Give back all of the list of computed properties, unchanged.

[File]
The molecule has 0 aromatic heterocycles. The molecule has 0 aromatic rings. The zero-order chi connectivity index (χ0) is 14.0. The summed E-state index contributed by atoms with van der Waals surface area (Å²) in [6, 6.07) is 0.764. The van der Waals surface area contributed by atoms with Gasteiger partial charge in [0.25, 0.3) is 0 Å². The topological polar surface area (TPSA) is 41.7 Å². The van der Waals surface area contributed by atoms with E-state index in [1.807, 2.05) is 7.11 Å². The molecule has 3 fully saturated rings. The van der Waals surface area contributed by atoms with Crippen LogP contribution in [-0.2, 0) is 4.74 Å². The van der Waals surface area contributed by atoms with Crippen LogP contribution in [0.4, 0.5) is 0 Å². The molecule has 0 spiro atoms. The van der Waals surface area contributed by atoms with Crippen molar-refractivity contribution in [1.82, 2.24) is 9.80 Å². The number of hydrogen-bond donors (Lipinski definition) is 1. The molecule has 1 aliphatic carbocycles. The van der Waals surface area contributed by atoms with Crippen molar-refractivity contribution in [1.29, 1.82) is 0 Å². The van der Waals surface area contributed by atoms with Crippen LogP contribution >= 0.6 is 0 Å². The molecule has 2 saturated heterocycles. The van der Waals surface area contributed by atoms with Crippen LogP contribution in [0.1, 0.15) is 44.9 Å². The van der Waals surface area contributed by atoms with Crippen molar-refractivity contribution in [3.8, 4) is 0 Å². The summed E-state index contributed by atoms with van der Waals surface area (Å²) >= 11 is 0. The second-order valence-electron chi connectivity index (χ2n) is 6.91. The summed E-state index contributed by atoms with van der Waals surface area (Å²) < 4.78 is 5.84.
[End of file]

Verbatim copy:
The molecule has 0 aromatic heterocycles. The molecule has 0 aromatic rings. The zero-order chi connectivity index (χ0) is 14.0. The summed E-state index contributed by atoms with van der Waals surface area (Å²) in [6, 6.07) is 0.764. The van der Waals surface area contributed by atoms with Gasteiger partial charge in [0.25, 0.3) is 0 Å². The topological polar surface area (TPSA) is 41.7 Å². The van der Waals surface area contributed by atoms with E-state index in [1.807, 2.05) is 7.11 Å². The molecule has 3 fully saturated rings. The van der Waals surface area contributed by atoms with Crippen LogP contribution in [-0.2, 0) is 4.74 Å². The van der Waals surface area contributed by atoms with Crippen LogP contribution in [0.4, 0.5) is 0 Å². The molecule has 0 spiro atoms. The van der Waals surface area contributed by atoms with Crippen molar-refractivity contribution in [1.82, 2.24) is 9.80 Å². The number of hydrogen-bond donors (Lipinski definition) is 1. The molecule has 1 aliphatic carbocycles. The van der Waals surface area contributed by atoms with Crippen molar-refractivity contribution in [1.29, 1.82) is 0 Å². The van der Waals surface area contributed by atoms with Crippen LogP contribution >= 0.6 is 0 Å². The molecule has 2 saturated heterocycles. The van der Waals surface area contributed by atoms with Crippen LogP contribution in [0.1, 0.15) is 44.9 Å². The van der Waals surface area contributed by atoms with Crippen molar-refractivity contribution in [3.8, 4) is 0 Å². The summed E-state index contributed by atoms with van der Waals surface area (Å²) >= 11 is 0. The second-order valence-electron chi connectivity index (χ2n) is 6.91. The summed E-state index contributed by atoms with van der Waals surface area (Å²) < 4.78 is 5.84.